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Not allowed to celebrate festivals or play with a tennis ball: The unconventional life of Cheteshwar Pujara

Pujara opened up about his disciplined childhood on the internet talk-show What The Duck.

As glamorous as the game of cricket is, it is not always about the most graceful of strokes or the smoothest of actions: the seam is not always straight and the top elbow is not always aligned. Cheteshwar Pujara’s batting does not evoke adjectives like ‘beautiful or graceful’, but the sheer tenacity with which he bats is remarkable in itself. 

The latest visitor on the internet talk-show What The Duck, Pujara takes us through his disciplined childhood, one which was as mechanised as that of a military kid.
You can watch the full episode here.

Australian team once requested him to get out

Earlier this year, he broke the Indian record for facing the most deliveries in a single Test innings, soldiering on for a mind-boggling 512 balls. He didn’t even realise that he had reached the coveted mark and finally found out about it only when his teammates began clapping and cheering for him from the pavilion. 

Batting on 180 during the third Test between India and Australia in Ranchi, Pujara was approached by an Australian player, who pleaded with him to get out, stating that they would otherwise have to call for wheelchairs. 

A regular feature in his batting is the bottom-hand grip, prominent in all his shots, which is a far cry from the batting manual. It all started with an unconventional approach during his childhood.

Never batted in gully cricket

Perhaps it has something to do with what his father forced him to do as a kid: not play with the tennis ball, at all. He believed that it had a different bounce from an actual cricket ball, which could hamper his technique. So, while other budding cricketers learned the crude version of their trade using the green, bouncy balls on the streets, Pujara, due to clear directives from his father, was forced to just keep wickets in gully games. 

Never celebrated Holi, Diwali

If you thought that was all, young Pujara never got a chance to celebrate any festivals as well. Holi and Diwali, two very popular festivals in India, were just witnessed by him: there was no flinging of colours, or bursting of crackers, for his father feared he could injure his eyes or damage his hands.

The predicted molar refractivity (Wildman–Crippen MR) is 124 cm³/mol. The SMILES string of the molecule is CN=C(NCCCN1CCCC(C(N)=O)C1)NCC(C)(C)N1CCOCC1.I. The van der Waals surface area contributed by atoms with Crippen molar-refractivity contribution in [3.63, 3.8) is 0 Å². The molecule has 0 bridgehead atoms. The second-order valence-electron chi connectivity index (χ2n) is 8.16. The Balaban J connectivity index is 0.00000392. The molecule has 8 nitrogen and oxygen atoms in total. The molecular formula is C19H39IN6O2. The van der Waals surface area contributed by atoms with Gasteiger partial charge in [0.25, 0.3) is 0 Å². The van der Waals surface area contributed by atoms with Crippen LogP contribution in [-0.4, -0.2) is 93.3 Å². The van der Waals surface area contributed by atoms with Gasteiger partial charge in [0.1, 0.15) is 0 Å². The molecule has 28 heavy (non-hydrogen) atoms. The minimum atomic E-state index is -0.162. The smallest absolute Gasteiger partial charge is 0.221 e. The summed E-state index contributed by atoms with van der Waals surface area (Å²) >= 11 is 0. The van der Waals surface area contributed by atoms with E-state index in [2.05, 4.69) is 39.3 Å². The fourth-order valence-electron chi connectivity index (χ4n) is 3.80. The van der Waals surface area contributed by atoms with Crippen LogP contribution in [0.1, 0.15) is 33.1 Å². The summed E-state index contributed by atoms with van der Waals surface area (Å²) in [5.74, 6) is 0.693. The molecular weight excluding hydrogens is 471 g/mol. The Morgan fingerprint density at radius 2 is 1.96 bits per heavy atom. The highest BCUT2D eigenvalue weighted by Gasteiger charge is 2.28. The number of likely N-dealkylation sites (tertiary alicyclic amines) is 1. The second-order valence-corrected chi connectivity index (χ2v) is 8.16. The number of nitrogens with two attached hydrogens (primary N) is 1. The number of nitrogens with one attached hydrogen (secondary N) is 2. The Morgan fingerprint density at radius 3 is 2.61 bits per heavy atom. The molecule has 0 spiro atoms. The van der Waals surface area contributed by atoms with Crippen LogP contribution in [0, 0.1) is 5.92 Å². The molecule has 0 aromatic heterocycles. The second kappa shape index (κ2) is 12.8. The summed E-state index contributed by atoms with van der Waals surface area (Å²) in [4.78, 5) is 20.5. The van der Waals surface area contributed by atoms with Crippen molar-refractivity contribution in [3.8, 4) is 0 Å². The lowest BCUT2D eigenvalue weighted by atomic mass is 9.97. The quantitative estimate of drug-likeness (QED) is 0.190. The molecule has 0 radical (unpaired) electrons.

Wife discusses cricket with him

His wife, Puja, has been a pillar of strength for him ever since the two got together. She has continued from where his father left off, making sure that he remains disciplined. When she initially met him, she had no idea that he was an international Test player, although his future mother-in-law knew about his cricketing exploits.

Now, she stays completely absorbed in his game, even reprimanding him after a stroke by saying: “Who gets out to an off-spinner like that?!”

Was mugged once in the West Indies

Pujara’s overprotective father would have had the scare of his life when he found out that his beloved son was once mugged in the West Indies! Part of the A team, Pujara headed out for a late dinner with the physio. On the way back, he was approached by someone from behind, who suddenly started pulling at him.

Taken aback by the sudden attack, Pujara didn’t know how to react. He tried pushing him away, but realised it was futile because the assailant was huge. Fortunately for him, an approaching bus scared the miscreant, who fled before doing any damage to the future India star. 

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